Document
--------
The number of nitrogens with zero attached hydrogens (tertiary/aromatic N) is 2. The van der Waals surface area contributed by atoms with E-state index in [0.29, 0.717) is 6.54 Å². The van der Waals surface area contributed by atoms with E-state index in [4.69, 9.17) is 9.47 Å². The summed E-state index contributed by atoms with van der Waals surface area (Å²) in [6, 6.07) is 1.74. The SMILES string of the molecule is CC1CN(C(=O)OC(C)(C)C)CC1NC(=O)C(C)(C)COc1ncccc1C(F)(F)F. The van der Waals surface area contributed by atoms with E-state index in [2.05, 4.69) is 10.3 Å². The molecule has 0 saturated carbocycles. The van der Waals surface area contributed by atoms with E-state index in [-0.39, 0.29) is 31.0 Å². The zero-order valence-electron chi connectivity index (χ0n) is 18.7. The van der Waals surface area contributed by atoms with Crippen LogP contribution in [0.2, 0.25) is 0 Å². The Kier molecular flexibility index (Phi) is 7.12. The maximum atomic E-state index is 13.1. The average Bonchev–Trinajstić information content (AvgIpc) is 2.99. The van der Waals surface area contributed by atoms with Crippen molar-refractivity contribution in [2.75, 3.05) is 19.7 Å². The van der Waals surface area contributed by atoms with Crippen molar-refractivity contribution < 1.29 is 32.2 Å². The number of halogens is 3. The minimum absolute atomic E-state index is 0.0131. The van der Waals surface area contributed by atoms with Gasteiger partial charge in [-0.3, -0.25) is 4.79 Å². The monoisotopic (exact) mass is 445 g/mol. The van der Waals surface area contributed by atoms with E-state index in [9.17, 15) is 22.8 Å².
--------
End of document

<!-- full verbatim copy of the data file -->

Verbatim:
The number of nitrogens with zero attached hydrogens (tertiary/aromatic N) is 2. The van der Waals surface area contributed by atoms with E-state index in [0.29, 0.717) is 6.54 Å². The van der Waals surface area contributed by atoms with E-state index in [4.69, 9.17) is 9.47 Å². The summed E-state index contributed by atoms with van der Waals surface area (Å²) in [6, 6.07) is 1.74. The SMILES string of the molecule is CC1CN(C(=O)OC(C)(C)C)CC1NC(=O)C(C)(C)COc1ncccc1C(F)(F)F. The van der Waals surface area contributed by atoms with E-state index in [2.05, 4.69) is 10.3 Å². The molecule has 0 saturated carbocycles. The van der Waals surface area contributed by atoms with E-state index in [-0.39, 0.29) is 31.0 Å². The zero-order valence-electron chi connectivity index (χ0n) is 18.7. The van der Waals surface area contributed by atoms with Crippen LogP contribution in [0.2, 0.25) is 0 Å². The Kier molecular flexibility index (Phi) is 7.12. The maximum atomic E-state index is 13.1. The average Bonchev–Trinajstić information content (AvgIpc) is 2.99. The van der Waals surface area contributed by atoms with Crippen molar-refractivity contribution in [2.75, 3.05) is 19.7 Å². The van der Waals surface area contributed by atoms with Crippen molar-refractivity contribution < 1.29 is 32.2 Å². The number of halogens is 3. The minimum absolute atomic E-state index is 0.0131. The van der Waals surface area contributed by atoms with Gasteiger partial charge in [-0.3, -0.25) is 4.79 Å². The monoisotopic (exact) mass is 445 g/mol. The van der Waals surface area contributed by atoms with E-state index in [9.17, 15) is 22.8 Å².